- Pharmacy startup Blink Health’s lawsuit with its former business partner MedImpact is heating up.
- In a new complaint filed Monday night, Blink Health alleged that MedImpact is a “peddler of opioids” through its cash discount card programs.
- MedImpact’s cash discount cards, Blink Health alleges, often skew toward buying prescriptions like opioids.
A lawsuit between a pharmacy startup and its former business partner is heating up.
On Monday, Blink Health filed a new complaint to a breach of contract lawsuit that’s been ongoing between the New York-based company and MedImpact, the largest private pharmacy benefit manager. In it, Blink alleged that MedImpact is a “peddler of opioids” through the cash discount card program it runs.
PBMs negotiate drug prices on behalf of health plans and employers in the form of rebates off the list price of branded medications. But for patients who aren’t insured – or who face high prices out of pocket because of high deductible plans – PBMs often reach them as well through something called cash discount cards.
Different from the coupons drugmakers use to provide discounts to their branded prescriptions, patients with a generic drug prescription looking for a lower price might do a quick internet search to look for a discount card and pull up these cash discount cards. The cards supply the user with a discount to the list price when it’s plugged in at the pharmacy counter, though the amount patients end up paying may be higher than the cash price the pharmacy might have charged. When they’re used, a cut of the prescription sale goes to the PBM, as well as the data about the identity of the person who used that card.
But, Blink alleges, these cash discount cards also have potential for misuse by people looking to abuse prescriptions including opioids. Because the transactions don’t go through insurance, there’s a larger potential for people to get a prescription under a different name and use a coupon to purchase that drug.
And these cash discount cards can be a big business for PBMs. Blink alleges that a large portion of MedImpact’s income comes from these types of cards, and that the cards tend to be used more frequently for Schedule II controlled substances, like opioids.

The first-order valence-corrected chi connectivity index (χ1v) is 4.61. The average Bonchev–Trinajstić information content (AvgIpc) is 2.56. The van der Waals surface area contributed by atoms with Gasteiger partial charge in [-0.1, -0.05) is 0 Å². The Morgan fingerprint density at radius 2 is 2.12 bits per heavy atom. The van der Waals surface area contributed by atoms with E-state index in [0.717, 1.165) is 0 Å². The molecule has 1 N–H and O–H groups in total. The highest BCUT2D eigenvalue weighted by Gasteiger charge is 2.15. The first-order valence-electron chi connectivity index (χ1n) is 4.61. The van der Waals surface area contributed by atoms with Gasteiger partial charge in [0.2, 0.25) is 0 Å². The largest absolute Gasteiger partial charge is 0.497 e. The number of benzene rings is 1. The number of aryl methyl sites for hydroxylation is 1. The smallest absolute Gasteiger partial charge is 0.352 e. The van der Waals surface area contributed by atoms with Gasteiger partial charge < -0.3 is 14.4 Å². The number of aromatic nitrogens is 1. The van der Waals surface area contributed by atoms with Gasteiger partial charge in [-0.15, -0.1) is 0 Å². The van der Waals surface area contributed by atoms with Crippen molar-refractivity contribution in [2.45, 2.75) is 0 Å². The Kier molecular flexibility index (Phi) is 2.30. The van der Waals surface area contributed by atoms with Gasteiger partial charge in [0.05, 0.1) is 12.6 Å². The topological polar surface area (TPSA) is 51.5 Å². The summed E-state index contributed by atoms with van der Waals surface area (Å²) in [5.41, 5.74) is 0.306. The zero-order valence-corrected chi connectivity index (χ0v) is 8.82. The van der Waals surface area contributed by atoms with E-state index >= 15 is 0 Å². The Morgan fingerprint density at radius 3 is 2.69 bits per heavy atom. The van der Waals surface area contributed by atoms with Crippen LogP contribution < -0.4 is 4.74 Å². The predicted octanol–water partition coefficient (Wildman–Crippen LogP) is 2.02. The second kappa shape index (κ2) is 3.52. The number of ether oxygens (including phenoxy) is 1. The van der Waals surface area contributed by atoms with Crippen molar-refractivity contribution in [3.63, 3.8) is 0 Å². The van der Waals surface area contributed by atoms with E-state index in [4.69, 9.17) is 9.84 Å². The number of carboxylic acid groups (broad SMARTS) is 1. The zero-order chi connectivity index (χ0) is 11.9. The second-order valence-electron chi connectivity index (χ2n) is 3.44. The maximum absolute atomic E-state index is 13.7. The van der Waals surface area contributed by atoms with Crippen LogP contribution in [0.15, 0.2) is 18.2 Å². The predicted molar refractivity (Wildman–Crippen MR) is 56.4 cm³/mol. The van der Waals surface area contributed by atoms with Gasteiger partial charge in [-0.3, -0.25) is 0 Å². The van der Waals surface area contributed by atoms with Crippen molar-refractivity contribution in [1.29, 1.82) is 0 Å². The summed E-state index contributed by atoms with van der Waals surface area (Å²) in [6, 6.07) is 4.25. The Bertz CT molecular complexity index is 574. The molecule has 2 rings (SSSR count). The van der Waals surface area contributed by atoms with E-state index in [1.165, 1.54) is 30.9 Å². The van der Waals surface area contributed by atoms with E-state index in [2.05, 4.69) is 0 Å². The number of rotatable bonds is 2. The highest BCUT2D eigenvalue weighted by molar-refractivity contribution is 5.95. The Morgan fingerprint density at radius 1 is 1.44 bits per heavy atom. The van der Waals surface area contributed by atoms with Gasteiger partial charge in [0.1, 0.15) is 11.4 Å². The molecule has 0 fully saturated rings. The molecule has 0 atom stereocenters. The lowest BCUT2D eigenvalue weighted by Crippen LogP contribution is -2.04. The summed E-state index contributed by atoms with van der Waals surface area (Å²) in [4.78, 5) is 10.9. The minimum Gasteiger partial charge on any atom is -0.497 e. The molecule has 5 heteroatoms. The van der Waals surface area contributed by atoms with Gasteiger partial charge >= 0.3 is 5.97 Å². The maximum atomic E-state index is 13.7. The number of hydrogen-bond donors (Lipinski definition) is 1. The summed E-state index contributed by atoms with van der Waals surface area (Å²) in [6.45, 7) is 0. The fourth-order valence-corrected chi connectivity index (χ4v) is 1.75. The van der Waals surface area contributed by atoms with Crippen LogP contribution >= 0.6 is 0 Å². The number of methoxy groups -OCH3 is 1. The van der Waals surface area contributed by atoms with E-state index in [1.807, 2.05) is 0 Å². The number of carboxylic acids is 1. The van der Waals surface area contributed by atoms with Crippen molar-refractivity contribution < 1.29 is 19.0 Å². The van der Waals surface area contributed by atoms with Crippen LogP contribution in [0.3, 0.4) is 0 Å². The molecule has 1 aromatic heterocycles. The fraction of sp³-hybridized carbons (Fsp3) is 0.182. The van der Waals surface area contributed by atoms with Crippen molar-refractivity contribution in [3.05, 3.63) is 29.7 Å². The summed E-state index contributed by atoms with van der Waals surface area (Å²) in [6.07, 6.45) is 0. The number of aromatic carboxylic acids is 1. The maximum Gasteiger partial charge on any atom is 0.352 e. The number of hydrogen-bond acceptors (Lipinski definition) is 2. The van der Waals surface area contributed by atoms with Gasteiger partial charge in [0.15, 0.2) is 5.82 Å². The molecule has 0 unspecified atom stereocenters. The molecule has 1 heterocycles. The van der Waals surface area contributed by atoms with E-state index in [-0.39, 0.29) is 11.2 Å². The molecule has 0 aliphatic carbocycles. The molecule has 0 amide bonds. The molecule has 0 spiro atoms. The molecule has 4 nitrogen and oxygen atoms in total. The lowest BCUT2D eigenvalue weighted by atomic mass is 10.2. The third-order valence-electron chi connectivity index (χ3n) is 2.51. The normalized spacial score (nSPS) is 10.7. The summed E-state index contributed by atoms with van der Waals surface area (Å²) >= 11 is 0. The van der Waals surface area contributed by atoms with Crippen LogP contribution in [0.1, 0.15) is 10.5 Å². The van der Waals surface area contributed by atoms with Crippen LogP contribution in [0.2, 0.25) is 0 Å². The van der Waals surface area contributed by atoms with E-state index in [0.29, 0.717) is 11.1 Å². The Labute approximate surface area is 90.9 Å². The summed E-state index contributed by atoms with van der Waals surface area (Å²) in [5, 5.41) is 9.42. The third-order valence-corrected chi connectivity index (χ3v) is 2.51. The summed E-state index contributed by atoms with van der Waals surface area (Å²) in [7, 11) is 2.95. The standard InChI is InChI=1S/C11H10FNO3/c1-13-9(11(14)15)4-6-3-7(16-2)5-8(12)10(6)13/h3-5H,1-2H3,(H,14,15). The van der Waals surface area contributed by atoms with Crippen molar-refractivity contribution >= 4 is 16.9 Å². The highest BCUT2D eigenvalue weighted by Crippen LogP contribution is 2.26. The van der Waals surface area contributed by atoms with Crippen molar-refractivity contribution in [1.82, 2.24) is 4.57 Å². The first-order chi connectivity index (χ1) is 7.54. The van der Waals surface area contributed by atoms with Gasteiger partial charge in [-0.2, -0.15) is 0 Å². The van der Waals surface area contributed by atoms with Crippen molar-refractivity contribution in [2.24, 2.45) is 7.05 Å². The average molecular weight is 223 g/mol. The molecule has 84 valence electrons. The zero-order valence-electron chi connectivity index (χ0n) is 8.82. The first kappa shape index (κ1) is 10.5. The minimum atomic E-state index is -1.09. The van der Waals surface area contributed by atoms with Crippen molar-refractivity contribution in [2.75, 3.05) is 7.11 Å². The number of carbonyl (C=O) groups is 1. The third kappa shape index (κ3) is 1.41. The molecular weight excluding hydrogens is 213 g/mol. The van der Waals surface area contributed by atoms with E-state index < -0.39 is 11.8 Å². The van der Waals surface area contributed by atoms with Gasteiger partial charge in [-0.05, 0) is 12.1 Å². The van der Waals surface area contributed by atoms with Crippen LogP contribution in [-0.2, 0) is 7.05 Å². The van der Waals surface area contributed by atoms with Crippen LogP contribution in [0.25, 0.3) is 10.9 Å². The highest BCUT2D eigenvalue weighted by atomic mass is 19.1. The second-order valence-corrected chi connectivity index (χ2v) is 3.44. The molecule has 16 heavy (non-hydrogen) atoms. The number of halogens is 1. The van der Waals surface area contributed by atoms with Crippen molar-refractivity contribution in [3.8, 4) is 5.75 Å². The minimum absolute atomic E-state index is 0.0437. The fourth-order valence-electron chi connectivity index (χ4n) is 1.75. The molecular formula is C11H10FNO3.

A representative for MedImpact did not immediately return a request for comment about Blink’s allegations.
Blink, which also offers discounts for people paying with cash, operates a little differently. Instead of shopping around among pharmacies nearby for the cheapest price, Blink negotiates to get the same price at different pharmacies for generic medications and some branded diabetes medications.
In Blink’s app, you can find your prescription and purchase it directly through the app. Then, when you get to the pharmacy counter, you show your phone to the pharmacist who rings it up instead. In return, Blink gets a cut of the transaction. Because users have to be logged into Blink’s app to purchase the card, it can help mitigate some of the anonymity people use to purchase opioid prescriptions for misuse.
Between 1999 and 2016, more than 200,000 people in the USdied from overdoses related to prescription opioids. President Donald Trump last year declared the opioid epidemic a public-health emergency, escalating the amount of attention and funding that can go toward addressing the issue.
There’s been a fair amount of finger-pointing among the pharmaceutical industry as to how much a role each part of the supply chain had in fuelling the opioid crisis, from drugmakers to wholesalers that distribute the drugs, to insurers. For their part, PBMs have mainly stayed out of the spotlight.
Litigation over the breach of contract has been ongoing since November 2017, when Blink filed a complaint alleging that MedImpact allowed major pharmacies including CVS to leave its network. MedImpact denied these allegations in March and filed a counterclaim against Blink.
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